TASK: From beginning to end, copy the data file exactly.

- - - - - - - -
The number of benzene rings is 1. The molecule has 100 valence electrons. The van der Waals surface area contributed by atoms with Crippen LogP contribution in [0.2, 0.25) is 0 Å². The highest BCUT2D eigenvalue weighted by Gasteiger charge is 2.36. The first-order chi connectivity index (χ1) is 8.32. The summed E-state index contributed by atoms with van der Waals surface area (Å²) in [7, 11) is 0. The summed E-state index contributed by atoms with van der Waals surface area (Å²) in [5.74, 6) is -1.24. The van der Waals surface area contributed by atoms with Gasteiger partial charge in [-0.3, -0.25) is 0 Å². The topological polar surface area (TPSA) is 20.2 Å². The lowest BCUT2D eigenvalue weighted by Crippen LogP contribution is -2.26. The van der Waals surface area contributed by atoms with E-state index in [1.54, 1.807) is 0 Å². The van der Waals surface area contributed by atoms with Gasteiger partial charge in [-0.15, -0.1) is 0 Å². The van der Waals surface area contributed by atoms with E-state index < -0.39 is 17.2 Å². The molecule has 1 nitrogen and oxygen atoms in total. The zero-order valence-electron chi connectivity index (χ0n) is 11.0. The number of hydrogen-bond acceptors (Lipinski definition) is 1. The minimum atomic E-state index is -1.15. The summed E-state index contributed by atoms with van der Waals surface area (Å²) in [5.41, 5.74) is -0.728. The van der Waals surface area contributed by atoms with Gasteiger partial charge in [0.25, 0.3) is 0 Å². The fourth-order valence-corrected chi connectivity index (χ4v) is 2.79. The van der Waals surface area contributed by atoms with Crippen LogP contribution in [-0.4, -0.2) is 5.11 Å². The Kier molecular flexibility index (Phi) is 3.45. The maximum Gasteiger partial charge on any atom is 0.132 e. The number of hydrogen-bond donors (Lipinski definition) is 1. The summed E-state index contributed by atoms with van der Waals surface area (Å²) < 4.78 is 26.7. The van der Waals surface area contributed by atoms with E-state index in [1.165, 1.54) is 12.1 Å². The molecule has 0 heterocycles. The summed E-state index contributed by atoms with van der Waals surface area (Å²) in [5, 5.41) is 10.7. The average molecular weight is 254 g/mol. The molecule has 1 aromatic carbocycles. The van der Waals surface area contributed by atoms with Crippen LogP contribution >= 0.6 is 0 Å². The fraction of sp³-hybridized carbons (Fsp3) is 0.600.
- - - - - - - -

The number of benzene rings is 1. The molecule has 100 valence electrons. The van der Waals surface area contributed by atoms with Crippen LogP contribution in [0.2, 0.25) is 0 Å². The highest BCUT2D eigenvalue weighted by Gasteiger charge is 2.36. The first-order chi connectivity index (χ1) is 8.32. The summed E-state index contributed by atoms with van der Waals surface area (Å²) in [7, 11) is 0. The summed E-state index contributed by atoms with van der Waals surface area (Å²) in [5.74, 6) is -1.24. The van der Waals surface area contributed by atoms with Gasteiger partial charge in [-0.3, -0.25) is 0 Å². The topological polar surface area (TPSA) is 20.2 Å². The lowest BCUT2D eigenvalue weighted by Crippen LogP contribution is -2.26. The van der Waals surface area contributed by atoms with E-state index in [1.54, 1.807) is 0 Å². The van der Waals surface area contributed by atoms with Gasteiger partial charge in [-0.15, -0.1) is 0 Å². The van der Waals surface area contributed by atoms with E-state index < -0.39 is 17.2 Å². The molecule has 1 nitrogen and oxygen atoms in total. The zero-order valence-electron chi connectivity index (χ0n) is 11.0. The number of hydrogen-bond acceptors (Lipinski definition) is 1. The minimum atomic E-state index is -1.15. The summed E-state index contributed by atoms with van der Waals surface area (Å²) in [5.41, 5.74) is -0.728. The van der Waals surface area contributed by atoms with Gasteiger partial charge in [0.25, 0.3) is 0 Å². The fourth-order valence-corrected chi connectivity index (χ4v) is 2.79. The van der Waals surface area contributed by atoms with Crippen LogP contribution in [-0.4, -0.2) is 5.11 Å². The Kier molecular flexibility index (Phi) is 3.45. The maximum Gasteiger partial charge on any atom is 0.132 e. The number of hydrogen-bond donors (Lipinski definition) is 1. The summed E-state index contributed by atoms with van der Waals surface area (Å²) < 4.78 is 26.7. The van der Waals surface area contributed by atoms with E-state index in [1.165, 1.54) is 12.1 Å². The molecule has 0 heterocycles. The summed E-state index contributed by atoms with van der Waals surface area (Å²) in [5, 5.41) is 10.7. The average molecular weight is 254 g/mol. The molecule has 1 aromatic carbocycles. The van der Waals surface area contributed by atoms with Crippen LogP contribution >= 0.6 is 0 Å². The fraction of sp³-hybridized carbons (Fsp3) is 0.600.